Personal hygiene neglect is a common type of neglect in nursing homes. Overwhelmed or inattentive caregivers can fall behind on ensuring senior residents' standards for clothing and cleanliness. Signs of poor hygiene and disheveled appearance may be symptoms of this type of neglect.

Elder abuse and its many forms

Senior citizens have earned their dignity and the ability to enjoy their golden years to their fullest potential. Florida, the U.S. state with the highest numbers of seniors and retirees, is host to millions doing just that.

Elderly people and those who care for them, however, must remain vigilant against mistreatment by family members, caretakers and others in their lives. Elder abuse, together with neglect and exploitation, can involve a variety of crimes and breaches of trust.

What nursing homes can do to prevent falls

As people age, both the risk of falling and the potential risks of resulting injury tend to increase. Elder people residing in nursing homes may have more health risk factors that make them likely to fall. While falls may not necessarily result from outright abuse, failing to take preventative measures may fall into the category of negligence.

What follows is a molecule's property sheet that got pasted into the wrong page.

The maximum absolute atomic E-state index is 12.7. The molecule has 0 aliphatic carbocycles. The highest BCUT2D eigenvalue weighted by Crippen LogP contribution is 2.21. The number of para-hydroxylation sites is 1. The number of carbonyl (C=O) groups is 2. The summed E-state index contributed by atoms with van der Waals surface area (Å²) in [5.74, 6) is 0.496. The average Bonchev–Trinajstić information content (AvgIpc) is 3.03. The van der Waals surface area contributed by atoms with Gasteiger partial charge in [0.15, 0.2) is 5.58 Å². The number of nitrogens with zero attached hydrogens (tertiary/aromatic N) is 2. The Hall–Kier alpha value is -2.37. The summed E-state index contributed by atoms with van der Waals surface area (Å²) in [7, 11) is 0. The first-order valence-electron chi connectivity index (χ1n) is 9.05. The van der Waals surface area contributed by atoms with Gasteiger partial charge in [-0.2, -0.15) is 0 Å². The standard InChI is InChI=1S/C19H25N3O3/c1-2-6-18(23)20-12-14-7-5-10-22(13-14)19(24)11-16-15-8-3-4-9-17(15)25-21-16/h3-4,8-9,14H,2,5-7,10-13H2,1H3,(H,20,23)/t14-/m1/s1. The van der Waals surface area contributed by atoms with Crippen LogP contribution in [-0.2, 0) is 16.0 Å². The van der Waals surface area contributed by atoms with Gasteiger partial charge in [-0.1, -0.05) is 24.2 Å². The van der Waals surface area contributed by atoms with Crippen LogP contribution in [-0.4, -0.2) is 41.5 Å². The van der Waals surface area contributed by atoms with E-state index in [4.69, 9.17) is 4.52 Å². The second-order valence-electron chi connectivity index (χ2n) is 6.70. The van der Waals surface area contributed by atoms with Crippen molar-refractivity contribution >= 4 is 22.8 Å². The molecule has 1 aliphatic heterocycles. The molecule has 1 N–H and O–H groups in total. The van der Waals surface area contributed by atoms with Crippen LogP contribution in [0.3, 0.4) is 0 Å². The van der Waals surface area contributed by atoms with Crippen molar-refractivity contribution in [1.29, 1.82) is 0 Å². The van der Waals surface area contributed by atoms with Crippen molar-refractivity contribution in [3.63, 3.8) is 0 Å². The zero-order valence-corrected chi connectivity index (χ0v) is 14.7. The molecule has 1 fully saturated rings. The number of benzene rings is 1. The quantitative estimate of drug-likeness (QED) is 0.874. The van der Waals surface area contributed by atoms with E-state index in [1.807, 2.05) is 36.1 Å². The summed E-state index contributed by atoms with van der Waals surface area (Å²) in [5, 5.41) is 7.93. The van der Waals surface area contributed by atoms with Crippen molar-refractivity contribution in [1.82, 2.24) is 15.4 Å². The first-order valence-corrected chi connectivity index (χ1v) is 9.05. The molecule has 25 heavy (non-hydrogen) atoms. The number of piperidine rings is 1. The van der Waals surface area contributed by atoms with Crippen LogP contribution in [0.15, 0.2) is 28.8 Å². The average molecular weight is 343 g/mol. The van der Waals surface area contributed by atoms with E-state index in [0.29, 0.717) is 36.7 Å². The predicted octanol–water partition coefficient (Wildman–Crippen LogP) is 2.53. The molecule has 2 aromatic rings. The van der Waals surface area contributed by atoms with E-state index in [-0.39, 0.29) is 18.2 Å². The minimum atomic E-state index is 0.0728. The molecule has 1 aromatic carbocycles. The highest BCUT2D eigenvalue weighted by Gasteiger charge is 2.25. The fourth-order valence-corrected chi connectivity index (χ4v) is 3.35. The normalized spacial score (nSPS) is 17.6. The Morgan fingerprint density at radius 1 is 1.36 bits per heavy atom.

Common reasons why older people may fall include conditions or medications that affect balance, lack of appropriate walking aids and muscle weakness. Sometimes, elderly people may try to move on their own without seeking necessary assistance. Nursing homes need to meet standards of care for adequately handling residents who may experience all kinds of physical and cognitive issues that could put them at risk.